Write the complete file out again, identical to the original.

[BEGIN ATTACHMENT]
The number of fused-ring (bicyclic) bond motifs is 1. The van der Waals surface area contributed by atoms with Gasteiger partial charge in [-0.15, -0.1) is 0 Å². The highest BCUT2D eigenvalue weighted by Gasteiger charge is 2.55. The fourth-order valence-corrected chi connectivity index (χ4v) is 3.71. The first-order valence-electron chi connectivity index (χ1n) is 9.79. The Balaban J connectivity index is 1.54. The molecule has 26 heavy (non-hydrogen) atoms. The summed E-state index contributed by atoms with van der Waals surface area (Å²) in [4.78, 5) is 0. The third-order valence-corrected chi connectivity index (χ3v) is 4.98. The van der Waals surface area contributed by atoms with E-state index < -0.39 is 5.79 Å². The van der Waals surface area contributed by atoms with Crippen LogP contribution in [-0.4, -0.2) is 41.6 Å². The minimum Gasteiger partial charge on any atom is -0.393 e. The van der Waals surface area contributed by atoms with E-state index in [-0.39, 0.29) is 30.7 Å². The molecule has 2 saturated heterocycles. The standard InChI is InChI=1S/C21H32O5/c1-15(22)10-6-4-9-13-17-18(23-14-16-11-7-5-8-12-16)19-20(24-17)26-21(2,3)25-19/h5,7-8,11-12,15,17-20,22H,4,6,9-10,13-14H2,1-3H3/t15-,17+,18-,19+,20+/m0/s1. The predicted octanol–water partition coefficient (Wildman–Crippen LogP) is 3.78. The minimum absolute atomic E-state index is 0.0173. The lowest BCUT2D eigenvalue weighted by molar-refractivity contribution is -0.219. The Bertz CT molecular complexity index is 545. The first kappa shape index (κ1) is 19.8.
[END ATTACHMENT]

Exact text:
The number of fused-ring (bicyclic) bond motifs is 1. The van der Waals surface area contributed by atoms with Gasteiger partial charge in [-0.15, -0.1) is 0 Å². The highest BCUT2D eigenvalue weighted by Gasteiger charge is 2.55. The fourth-order valence-corrected chi connectivity index (χ4v) is 3.71. The first-order valence-electron chi connectivity index (χ1n) is 9.79. The Balaban J connectivity index is 1.54. The molecule has 26 heavy (non-hydrogen) atoms. The summed E-state index contributed by atoms with van der Waals surface area (Å²) in [4.78, 5) is 0. The third-order valence-corrected chi connectivity index (χ3v) is 4.98. The van der Waals surface area contributed by atoms with E-state index < -0.39 is 5.79 Å². The van der Waals surface area contributed by atoms with Crippen LogP contribution in [-0.4, -0.2) is 41.6 Å². The minimum Gasteiger partial charge on any atom is -0.393 e. The van der Waals surface area contributed by atoms with E-state index in [-0.39, 0.29) is 30.7 Å². The molecule has 2 saturated heterocycles. The standard InChI is InChI=1S/C21H32O5/c1-15(22)10-6-4-9-13-17-18(23-14-16-11-7-5-8-12-16)19-20(24-17)26-21(2,3)25-19/h5,7-8,11-12,15,17-20,22H,4,6,9-10,13-14H2,1-3H3/t15-,17+,18-,19+,20+/m0/s1. The predicted octanol–water partition coefficient (Wildman–Crippen LogP) is 3.78. The minimum absolute atomic E-state index is 0.0173. The lowest BCUT2D eigenvalue weighted by molar-refractivity contribution is -0.219. The Bertz CT molecular complexity index is 545. The first kappa shape index (κ1) is 19.8.